Sides Win: Singles 1992-2005 [Bonus DVD]

Sides Win: Singles 1992-2005 [Bonus DVD]

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by Sloan
     
 

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Big stars in their native Canada, where they regularly sell out arenas, Sloan have never quite managed to get above cult band status in the States. Why? With all four members sharing writing and vocal duties, and a sound that seems to change with every record -- often in unfashionable ways -- it's impossible to sum them up in a sentence. It's equally hard to condense… See more details below

Overview

Big stars in their native Canada, where they regularly sell out arenas, Sloan have never quite managed to get above cult band status in the States. Why? With all four members sharing writing and vocal duties, and a sound that seems to change with every record -- often in unfashionable ways -- it's impossible to sum them up in a sentence. It's equally hard to condense Sloan's career into one album, but this singles collection does an admirable job. Presented in chronological order, A Sides Win charts their career from smart-aleck college kids with an ear for melody and a love of My Bloody Valentine through dalliances with nearly every genre known to rock. The collection opens with 1992's "Underwhelmed," the finest -- perhaps only -- song ever about both romantic angst and correct grammar. Sloan's sense of humor isn't just evident in the lyrics, though. While there's no doubt they have genuine affection for Thin Lizzy and KISS, one has to imagine that the boogie-rocking "She Says What She Means" and the fist-pumping "Motor City Maniacs" (both from 1998's Navy Blues) sound the way they do at least in part because Sloan thought it was funny. The joke never comes at the expense of the tune, however, and A Sides Win is first and foremost a showcase for their songcraft, be it jangly '60s pop ("Everything You've Done Wrong"), '70s California cool (the Fleetwood Mac-ish "The Other Man"), or the anthemic, pro-Canadian "The Rest of My Life." As is now required with these best-of compilations, the disc features two new songs that find the foursome in fine -- though maybe not single-worthy -- form well into their second decade.

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Editorial Reviews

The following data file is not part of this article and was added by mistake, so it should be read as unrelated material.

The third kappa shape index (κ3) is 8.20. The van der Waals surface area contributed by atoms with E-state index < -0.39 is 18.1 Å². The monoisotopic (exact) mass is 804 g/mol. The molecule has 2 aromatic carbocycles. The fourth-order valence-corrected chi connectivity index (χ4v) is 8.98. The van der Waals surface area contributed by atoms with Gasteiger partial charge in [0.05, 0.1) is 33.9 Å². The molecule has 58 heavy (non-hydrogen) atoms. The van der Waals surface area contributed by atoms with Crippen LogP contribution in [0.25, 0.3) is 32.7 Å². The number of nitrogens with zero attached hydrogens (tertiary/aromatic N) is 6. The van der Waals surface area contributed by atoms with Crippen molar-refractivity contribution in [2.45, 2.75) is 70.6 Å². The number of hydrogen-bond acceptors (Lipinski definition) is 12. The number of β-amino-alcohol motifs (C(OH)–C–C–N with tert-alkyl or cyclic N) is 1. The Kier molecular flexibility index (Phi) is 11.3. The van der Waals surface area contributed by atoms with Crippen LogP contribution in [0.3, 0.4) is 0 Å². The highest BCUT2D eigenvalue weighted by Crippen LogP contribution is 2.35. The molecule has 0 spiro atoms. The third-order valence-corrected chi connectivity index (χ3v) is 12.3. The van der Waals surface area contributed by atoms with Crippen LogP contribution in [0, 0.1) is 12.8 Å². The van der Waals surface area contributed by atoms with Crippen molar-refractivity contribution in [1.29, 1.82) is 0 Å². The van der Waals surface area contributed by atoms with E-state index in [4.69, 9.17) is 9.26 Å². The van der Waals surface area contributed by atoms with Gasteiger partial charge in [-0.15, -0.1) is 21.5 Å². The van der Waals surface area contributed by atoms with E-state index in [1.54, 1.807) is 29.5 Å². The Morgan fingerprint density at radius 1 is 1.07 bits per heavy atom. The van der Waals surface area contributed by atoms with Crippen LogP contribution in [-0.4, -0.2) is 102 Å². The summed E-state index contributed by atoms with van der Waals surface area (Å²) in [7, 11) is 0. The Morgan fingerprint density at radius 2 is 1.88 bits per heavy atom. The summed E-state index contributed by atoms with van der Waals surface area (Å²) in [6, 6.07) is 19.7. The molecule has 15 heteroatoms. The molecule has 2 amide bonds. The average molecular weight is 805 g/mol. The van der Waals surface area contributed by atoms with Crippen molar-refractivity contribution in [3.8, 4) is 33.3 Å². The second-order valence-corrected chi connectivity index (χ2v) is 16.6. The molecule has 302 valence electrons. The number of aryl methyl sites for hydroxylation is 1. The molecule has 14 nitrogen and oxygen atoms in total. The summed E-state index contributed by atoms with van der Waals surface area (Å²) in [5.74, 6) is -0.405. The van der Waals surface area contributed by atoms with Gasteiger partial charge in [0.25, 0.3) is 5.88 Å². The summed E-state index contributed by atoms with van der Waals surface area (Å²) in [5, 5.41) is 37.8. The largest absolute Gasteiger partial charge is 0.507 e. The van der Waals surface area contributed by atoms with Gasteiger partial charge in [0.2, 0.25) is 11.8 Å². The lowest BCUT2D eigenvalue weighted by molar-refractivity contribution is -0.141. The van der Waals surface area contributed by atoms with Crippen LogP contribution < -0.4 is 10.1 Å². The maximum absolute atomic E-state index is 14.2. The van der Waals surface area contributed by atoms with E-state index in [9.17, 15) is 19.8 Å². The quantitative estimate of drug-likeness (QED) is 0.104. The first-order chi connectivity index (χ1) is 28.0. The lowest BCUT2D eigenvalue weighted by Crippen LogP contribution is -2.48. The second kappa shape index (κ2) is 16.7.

All Music Guide - Stephen Thomas Erlewine
Like any good power pop act, Sloan's career follows a specific arc: tentative, appealingly messy debut that's tied perhaps a little too closely to the sound of the time; a breakthrough second album that captures them finding their voice as musicians and songwriters; a third album that's generally acknowledged as the masterpiece since it finds the group stretching and getting a little more sophisticated; a fourth album that's a little harder-rocking because the group is trying to disguise the fact that it's settling into a comfortable, albeit appealing, role as craftsmen; a fifth album that finds them to succumbing to that very fate; and from that point on, they make variations on the same ingratiating blueprint from that point forward. Each album after the third record is good, and certainly the devoted will find merit in each subsequent record, but less dedicated listeners will find the records after that masterpiece to be a little samey, and rightfully so: there are subtle differences between the records, but those differences are indeed so subtle that only the dedicated can explain what separates, say, Pretty Together from Action Pact. But that's why hits compilations from power pop bands are always quite good: they capture the highlights from those samey records to make a tight, dynamic record that's among the group's best. That's certainly the case with Sloan's A Sides Win, which gathers the band's 15 singles, adding the new "Try to Make It" for good measure. While this doesn't contain all of Sloan's great songs -- the opening pair of "Penpals" and "I Hate My Generation" from 1994's Twice Removed aren't here, for instance -- it does contain all the major points, and when they're gathered together, they prove that Sloan has been a band that delivers consistently tuneful, tasteful, smart guitar pop. Of course, that's been a bit of their undoing on proper records -- there's little to differentiate anything after One Chord to Another -- but in terms of a hits collection, it works wonders, making for a cohesive, entertaining listen that proves Sloan is one of the finest power pop acts of its time. [Koch released a deluxe version of A Sides Win that adds a bonus DVD featuring all of the group's music videos, as well as TV commercials and a good, albeit a little talky, documentary tracing the band's history.]

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Product Details

Release Date:
05/10/2005
Label:
Koch Records
UPC:
0099923990529
catalogNumber:
9905
Rank:
261092

Tracks

Disc 1

  1. Underwhelmed
  2. 500 Up
  3. Coax Me
  4. People of the Sky
  5. The Good in Everyone
  6. Everything You've Done Wrong
  7. The Lines You Amend
  8. Money City Maniacs
  9. She Says What She Means
  10. Losing California
  11. Friendship
  12. If It Feels Good Do It
  13. The Other Man
  14. The Rest of My Life
  15. All Used Up
  16. Try to Make It

Disc 2

  1. Underwhelmed
  2. 500 Up
  3. Coax Me
  4. People of the Sky
  5. The Good in Everyone
  6. Everything You've Done Wrong
  7. The Lines You Amend
  8. Money City Maniacs
  9. She Says What She Means
  10. Losing California
  11. Friendship
  12. If It Feels Good Do It
  13. The Other Man
  14. The Rest of My Life
  15. All Used Up
  16. Try to Make It
  17. Bonus Materials

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